Even when they give the audience reasons to distrust them or question their intentions, their motivations are showcased in a way that viewers can easily empathize with.
Take the character, the Joker for example. Although typically thought of as a villain in the Batman saga, the 2019 origin story adaptation of the classic DC comic, Joker, showcases the static character in a new light.
Audiences are well-familiarized with who the Joker eventually becomes, a criminally insane vigilante who wreaks havoc on Gotham City for his own personal entertainment, but they aren’t familiar with Arthur Fleck, the clown and aspiring comedian.
Fleck is consistently berated in public for being “different,” seemingly a result of a neurological disorder causing him uncontrollable bouts of laughter. He eventually grows to loathe society and the way it treats outcasts.
Events progress from bad to worse and Fleck hits a breaking point. He begins to act out violently towards those he feels have wronged him in the past.
No viewer would deny that his character’s personality is both malicious and immoral, but from this origin story, we can also see what led him to behave this way or why he acts the way he does.
It’s not a justification for evilness, but it opens the door for viewer empathy.
We can all relate to feeling out of place or different – it’s what makes us human. Displaying these kinds of complex emotions from a character that is always painted in a negative light switches up the narrative, effectively making the Joker an evil character with very relatable qualities.
Viewers may be split on their opinions as to whether or not the Joker assumes the role of an anti-hero, but by effectively establishing his backstory in this context, we are less likely to hate him and more inclined to recognize his intrinsic complexity.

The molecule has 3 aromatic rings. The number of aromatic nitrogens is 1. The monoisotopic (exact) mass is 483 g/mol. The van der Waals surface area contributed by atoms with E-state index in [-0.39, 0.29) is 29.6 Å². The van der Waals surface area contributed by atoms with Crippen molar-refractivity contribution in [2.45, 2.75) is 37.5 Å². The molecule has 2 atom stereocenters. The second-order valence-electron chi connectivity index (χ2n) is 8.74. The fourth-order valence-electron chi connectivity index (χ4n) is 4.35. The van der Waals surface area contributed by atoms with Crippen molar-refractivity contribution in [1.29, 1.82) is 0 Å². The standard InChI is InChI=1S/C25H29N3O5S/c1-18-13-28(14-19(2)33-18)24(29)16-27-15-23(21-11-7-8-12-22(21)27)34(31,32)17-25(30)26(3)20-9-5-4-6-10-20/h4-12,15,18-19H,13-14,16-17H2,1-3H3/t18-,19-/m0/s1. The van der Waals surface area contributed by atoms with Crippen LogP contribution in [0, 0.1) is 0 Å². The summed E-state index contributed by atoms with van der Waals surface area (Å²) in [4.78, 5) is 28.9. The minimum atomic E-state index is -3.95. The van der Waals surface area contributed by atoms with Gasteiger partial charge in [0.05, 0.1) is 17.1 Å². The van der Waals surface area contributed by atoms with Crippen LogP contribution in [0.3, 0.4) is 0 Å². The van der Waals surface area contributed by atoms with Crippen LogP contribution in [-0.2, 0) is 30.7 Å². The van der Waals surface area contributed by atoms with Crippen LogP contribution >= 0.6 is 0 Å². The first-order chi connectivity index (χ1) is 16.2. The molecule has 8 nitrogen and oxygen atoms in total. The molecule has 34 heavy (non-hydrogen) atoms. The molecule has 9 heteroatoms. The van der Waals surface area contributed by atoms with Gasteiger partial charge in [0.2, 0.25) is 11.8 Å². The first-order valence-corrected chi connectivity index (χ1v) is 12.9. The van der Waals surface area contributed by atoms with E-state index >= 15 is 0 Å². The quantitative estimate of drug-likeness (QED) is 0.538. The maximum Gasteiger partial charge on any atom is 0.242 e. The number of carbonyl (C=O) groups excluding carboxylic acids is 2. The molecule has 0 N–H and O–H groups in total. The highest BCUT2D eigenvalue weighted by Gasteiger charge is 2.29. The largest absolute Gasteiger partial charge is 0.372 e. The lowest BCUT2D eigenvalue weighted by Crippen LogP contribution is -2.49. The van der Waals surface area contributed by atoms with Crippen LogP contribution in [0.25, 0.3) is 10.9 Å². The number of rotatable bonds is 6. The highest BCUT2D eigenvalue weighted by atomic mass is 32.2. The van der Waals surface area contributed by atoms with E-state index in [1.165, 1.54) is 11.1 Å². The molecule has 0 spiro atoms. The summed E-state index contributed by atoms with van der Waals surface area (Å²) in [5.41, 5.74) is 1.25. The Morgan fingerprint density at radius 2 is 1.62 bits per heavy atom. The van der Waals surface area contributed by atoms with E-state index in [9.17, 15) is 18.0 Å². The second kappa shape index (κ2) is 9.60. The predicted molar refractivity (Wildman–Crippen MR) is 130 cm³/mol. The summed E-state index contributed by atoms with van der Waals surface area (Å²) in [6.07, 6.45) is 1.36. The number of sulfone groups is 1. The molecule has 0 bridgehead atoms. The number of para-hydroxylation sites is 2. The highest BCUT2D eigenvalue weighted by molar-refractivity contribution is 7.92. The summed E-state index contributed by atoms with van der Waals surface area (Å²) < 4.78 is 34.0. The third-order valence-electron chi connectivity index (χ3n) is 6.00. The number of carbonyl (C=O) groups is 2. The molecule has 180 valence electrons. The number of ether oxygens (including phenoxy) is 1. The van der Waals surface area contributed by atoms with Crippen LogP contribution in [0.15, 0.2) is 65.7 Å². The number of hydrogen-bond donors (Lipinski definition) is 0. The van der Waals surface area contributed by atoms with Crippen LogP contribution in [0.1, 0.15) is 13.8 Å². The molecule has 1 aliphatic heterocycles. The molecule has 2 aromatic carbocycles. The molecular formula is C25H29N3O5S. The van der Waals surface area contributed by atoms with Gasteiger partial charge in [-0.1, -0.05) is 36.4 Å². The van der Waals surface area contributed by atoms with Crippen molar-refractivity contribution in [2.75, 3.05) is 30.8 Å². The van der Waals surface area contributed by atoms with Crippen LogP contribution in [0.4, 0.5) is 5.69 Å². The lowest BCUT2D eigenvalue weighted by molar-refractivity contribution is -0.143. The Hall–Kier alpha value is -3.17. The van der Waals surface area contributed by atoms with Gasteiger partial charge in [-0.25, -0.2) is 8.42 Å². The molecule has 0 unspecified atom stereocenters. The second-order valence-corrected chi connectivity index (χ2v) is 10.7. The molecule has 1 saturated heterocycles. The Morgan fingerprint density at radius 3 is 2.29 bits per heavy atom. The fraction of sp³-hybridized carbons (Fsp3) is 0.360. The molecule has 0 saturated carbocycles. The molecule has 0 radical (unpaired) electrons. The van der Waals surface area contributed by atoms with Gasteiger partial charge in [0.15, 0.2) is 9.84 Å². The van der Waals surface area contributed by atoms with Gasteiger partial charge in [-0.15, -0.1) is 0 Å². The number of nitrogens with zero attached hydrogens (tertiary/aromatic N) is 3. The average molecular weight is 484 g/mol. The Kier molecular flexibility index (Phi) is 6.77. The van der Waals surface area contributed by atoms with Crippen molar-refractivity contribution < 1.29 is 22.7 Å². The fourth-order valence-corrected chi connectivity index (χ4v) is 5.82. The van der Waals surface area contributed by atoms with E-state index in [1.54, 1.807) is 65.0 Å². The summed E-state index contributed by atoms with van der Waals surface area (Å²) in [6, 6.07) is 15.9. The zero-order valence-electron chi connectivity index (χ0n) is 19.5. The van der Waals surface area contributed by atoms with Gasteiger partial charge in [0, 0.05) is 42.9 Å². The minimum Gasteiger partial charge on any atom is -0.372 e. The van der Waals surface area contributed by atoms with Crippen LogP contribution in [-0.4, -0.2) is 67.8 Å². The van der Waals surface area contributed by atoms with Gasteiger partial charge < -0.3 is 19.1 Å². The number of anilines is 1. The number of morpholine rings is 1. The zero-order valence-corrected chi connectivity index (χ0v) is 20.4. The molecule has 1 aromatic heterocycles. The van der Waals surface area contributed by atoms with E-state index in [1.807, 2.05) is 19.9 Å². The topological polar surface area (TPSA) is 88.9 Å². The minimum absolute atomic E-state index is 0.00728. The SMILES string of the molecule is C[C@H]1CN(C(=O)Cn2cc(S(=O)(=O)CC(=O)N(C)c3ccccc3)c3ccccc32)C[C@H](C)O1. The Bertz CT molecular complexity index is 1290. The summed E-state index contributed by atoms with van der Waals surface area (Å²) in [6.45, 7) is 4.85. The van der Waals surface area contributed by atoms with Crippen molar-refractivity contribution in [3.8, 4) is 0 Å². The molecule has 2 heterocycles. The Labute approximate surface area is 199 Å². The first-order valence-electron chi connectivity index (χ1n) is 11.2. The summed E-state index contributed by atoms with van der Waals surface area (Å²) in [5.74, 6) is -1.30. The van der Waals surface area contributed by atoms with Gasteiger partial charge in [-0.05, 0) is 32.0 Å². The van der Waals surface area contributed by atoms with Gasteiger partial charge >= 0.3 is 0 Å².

Applying the Theory: Walter vs. Dexter
This principle can be applied to many different types of anti-hero leads.
We are all familiar with the story of Walter White: a high school chemistry teacher’s transformation from agreeable underdog into murderous villain.
This dynamic character evolution would not be possible without the catalyst of his cancer diagnosis. That turning point is so meaningful to his story journey that the audience can easily understand and even justify why his character’s role shifts so dramatically and Walt turns to the highly dangerous and illegal business of making and selling meth.
His malicious actions were spurred by holistic intentions (making arrangements to take care of his family after he dies).
Likewise, Dexter’s traumatic childhood and vigilante justification for his “dark passenger” attitude allow the audience to sympathize with his murders — after all, he only kills those that would otherwise be caught by the justice system.
These major characters have become the epitome of complexity because their transformations take it a step further past redemption.
Walt does not stay the underdog who is forced into illegal criminal activities — he actively and consciously chooses to become the villain. Dexter relaxes his rules around his victims to the point where he becomes just like any other serial killer, even manipulating his loved ones to cover for him.
We are so captivated by their actions that when they shift into a villainous role, we are left wondering how we were able to sympathize with them in the first place.
#2 Despite their immoral behaviors, they have strong redeeming traits that speak to their complexity.
Obviously any character that is all bad viewers will perceive as a villain (think Nurse Ratched, Lord Voldemort, Freddie Kruger).
What makes anti-heroes complex is their compilation of traits – both positive and negative – and how they are applied together.
Bolstered by strong prosocial traits that are in stark contrast with their antisocial traits, these characteristics make anti-heroes more compelling.
For example, StoryFit measured these two anti-hero leads to analyze the breakdown of their personalities and unique distribution of pro social vs antisocial traits.
You can learn more about how our AI story intelligence measures character traits and what makes a gold standard character in these StoryFit articles.
In their first seasons, Walt and Dexter both register highly (in the top 10% of all characters in the genre) for Helpful, Keep Promises, Loves Family, and Protective.
Walt begins season 1 as a determined underdog who lands in the top 1% of characters who Love their Families and Keep Their Promises..